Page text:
The Hyperspectral Imager-Tracker (HIT) is a technique for visualization and tracking of low-contrast, fast-moving objects. The HIT architecture is based on an innovative and only recently developed concept in imaging optics. This innovative architecture will give the Light Prescriptions Innovators (LPI) HIT the possibility of simultaneously collecting the spectral band images (hyperspectral cube), IR images, and to operate with high-light-gathering power and high magnification for multiple fast- moving objects. Adaptive Spectral Filtering algorithms will efficiently increase the contrast of low-contrast scenes.
The most hazardous parts of a space mission are the first stage of a launch and the last 10 kilometers of the landing trajectory. In general, a close watch on spacecraft operation is required at distances up to 70 km. Tracking at such distances is usually associated with the use of radar, but its milliradian angular resolution translates to 100-m spatial resolution at 70-km distance. With sufficient power, radar can track a spacecraft as a whole object, but will not provide detail in the case of an accident, particularly for small debris in the onemeter range, which can only be achieved optically. It will be important to track the debris, which could disintegrate further into more debris, all the way to the ground. Such fragmentation could cause ballistic predictions, based on observations using high-resolution but narrow-field optics for only the first few seconds of the event, to be inaccurate. No optical imager architecture exists to satisfy NASA requirements.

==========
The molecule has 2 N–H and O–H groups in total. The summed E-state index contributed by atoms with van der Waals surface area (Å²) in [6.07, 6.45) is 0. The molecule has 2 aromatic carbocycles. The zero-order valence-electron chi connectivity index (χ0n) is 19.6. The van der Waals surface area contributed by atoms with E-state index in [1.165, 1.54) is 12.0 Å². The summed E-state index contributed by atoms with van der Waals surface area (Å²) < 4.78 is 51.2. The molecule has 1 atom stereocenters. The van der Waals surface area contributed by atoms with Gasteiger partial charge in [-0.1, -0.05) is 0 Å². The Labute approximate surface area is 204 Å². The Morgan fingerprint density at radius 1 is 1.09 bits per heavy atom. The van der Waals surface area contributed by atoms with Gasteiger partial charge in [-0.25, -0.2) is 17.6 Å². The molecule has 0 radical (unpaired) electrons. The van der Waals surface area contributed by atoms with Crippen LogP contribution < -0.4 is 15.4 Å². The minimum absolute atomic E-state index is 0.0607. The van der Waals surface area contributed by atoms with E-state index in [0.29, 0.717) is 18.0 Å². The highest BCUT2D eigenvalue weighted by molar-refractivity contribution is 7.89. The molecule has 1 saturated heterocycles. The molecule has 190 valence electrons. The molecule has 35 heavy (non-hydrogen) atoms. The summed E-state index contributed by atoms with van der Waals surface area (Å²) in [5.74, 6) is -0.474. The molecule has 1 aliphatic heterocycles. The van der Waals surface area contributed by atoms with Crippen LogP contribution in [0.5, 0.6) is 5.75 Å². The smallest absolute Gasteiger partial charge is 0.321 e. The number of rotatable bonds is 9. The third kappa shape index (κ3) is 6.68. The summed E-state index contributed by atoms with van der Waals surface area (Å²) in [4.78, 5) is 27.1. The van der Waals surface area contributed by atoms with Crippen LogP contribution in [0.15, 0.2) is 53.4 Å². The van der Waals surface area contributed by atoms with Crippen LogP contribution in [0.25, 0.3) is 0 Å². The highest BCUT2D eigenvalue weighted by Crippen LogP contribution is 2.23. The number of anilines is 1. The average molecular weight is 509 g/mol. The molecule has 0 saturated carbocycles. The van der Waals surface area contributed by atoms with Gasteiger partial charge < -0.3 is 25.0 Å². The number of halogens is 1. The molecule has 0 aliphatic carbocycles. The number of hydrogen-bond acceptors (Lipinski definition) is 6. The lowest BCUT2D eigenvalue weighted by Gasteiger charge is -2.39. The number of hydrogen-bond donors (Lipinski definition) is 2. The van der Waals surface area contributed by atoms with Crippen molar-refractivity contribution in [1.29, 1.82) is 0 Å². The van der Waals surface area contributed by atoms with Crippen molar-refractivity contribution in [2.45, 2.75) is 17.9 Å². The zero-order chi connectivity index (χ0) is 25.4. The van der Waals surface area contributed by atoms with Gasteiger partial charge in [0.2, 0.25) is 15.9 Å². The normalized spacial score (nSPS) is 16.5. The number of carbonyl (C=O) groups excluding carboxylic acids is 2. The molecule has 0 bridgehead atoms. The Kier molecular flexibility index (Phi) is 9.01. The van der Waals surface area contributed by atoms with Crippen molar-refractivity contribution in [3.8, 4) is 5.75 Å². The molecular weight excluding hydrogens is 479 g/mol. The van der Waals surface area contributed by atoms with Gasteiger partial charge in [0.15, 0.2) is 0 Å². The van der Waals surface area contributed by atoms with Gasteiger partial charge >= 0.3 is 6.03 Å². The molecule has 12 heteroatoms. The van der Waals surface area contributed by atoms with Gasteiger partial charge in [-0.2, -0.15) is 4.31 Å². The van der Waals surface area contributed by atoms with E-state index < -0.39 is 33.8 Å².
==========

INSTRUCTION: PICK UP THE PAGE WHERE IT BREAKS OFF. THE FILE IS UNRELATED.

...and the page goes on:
The HIT was developed for space vehicle tracking, in-flight inspection, and in the case of an accident, a detailed recording of the event. The system is a combination of five subsystems: (1) a “roving fovea” telescope with a wide 30° field of regard; (2) narrow, high-resolution “fovea” field optics; (3) a “Coude” optics system for telescope output beam stabilization; (4) a hyperspectral-muti spectral imaging assembly; and (5) image analysis software with effective adaptive spectral filtering algorithm for real-time contrast enhancement.
This work was done by Ilya Agurok of Prescriptions Innovators, LLC for Kennedy Space Center. KSC-13234